Location:
Los Angeles , CA
Staff:

UCLA-Duke Adolescent Suicide/Self Harm & Substance Abuse Prevention (NC)

Organizational Affiliate - North Carolina
Funding Period:
2016-2021

The Center for Trauma-Informed Adolescent Suicide, Self-Harm, and Substance Misuse Treatment and Prevention (ASAP) trains health and mental health care professionals in state of the art trauma-informed treatments for self-harm, suicide prevention, substance abuse, and depression with the aim of empowering children, adolescents, young adults, and their families to recover from mental health problems and build lives they want to live. The UCLA-Duke ASAP Center provides national expertise on adolescents affected by trauma, emphasizing services for trauma-affected youth with suicidal/self-harm behavior and substance misuse, and those from underserved marginalized groups. By providing training and information on evidence-based care for trauma, suicide/self-harm, and substance misuse, the Center comprises a national resource, with potential to decrease morbidity and mortality associated with traumatic stress, suicidal/self-harm behavior and substance misuse. We provide trainings on brief evidence-based interventions for acute care and stabilization. These include: 1) SAFETY-Acute (A), a trauma-informed emergency/acute care intervention for suicidal and self-harm behavior (also called Family Intervention for Suicide Prevention), which aims to link youth to trauma-focused or other evidence-based treatments once safety is established; 2) the related 12-week SAFETY intervention for youth requiring additional stabilization after a suicidal/self-harm episode; and 3) motivational interviewing plus cognitive-behavior therapy for substance using adolescents. The ASAP Center also collaborates with other organizations within the National Child Traumatic Stress Network and other SAMHSA initiatives to strengthen national capacity and expand and train the workforce for responding to child traumatic stress and reduce risk of associated suicidal behavior, self-harm, and substance use.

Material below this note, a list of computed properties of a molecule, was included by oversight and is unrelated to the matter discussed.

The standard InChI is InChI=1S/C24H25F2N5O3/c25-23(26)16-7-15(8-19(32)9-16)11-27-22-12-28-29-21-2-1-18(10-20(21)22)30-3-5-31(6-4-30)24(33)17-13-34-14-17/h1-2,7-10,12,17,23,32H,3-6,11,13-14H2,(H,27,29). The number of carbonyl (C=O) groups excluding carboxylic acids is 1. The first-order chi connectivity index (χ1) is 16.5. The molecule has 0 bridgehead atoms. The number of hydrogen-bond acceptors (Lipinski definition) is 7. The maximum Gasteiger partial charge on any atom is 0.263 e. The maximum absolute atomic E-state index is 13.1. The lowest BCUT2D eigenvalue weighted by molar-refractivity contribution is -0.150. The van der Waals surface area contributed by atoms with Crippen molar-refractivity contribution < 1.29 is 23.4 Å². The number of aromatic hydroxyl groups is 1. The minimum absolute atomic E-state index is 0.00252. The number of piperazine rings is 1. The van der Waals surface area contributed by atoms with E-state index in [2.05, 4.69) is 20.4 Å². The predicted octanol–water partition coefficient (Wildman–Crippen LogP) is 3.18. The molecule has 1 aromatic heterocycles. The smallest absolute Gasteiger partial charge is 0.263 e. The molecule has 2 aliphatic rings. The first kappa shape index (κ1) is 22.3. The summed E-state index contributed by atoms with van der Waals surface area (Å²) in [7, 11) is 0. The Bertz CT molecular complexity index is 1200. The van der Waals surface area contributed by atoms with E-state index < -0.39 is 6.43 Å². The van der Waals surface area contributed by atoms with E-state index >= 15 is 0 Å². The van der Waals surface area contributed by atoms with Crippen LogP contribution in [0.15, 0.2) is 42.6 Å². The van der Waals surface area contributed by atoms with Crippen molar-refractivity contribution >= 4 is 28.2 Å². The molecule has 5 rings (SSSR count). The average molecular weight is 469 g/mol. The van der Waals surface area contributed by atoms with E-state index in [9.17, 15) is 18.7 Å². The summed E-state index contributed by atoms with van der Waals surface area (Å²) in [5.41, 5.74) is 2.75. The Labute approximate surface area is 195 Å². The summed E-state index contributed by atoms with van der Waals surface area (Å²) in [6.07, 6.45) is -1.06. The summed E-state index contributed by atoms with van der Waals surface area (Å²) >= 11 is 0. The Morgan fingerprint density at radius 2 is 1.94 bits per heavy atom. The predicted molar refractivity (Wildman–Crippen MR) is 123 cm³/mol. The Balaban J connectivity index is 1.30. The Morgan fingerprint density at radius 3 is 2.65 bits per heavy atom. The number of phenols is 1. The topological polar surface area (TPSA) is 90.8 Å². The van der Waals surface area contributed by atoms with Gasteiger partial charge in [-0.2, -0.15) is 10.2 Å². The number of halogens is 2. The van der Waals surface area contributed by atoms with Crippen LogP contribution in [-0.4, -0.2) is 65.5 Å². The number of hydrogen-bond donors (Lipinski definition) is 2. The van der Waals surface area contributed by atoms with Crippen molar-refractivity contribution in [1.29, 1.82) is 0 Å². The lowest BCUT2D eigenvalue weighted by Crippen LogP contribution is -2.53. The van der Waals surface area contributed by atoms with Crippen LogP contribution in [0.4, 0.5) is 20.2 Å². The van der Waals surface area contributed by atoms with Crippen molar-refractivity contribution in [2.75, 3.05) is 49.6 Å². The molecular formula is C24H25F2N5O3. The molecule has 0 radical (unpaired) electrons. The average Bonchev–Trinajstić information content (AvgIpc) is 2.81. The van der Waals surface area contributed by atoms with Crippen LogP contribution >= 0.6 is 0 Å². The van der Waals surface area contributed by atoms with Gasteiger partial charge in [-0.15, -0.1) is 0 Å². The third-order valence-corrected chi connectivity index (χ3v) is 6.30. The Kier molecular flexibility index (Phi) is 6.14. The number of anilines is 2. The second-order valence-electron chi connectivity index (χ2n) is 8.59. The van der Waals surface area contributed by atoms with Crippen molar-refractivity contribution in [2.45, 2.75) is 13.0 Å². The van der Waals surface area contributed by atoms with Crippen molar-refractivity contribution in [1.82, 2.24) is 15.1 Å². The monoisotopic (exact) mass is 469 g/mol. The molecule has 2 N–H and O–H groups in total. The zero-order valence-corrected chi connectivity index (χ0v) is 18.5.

Location:
2608 Erwin Road, Suite 300
Durham , NC
Staff:

University of Arkansas for Medical Sciences (UAMS) Department of Family and Preventative Medicine (DFPM) Research and Evaluation Division (RED)

Community Treatment and Services Centers - Category III - Arkansas
Funding Period:
2012-2016, 2021-2026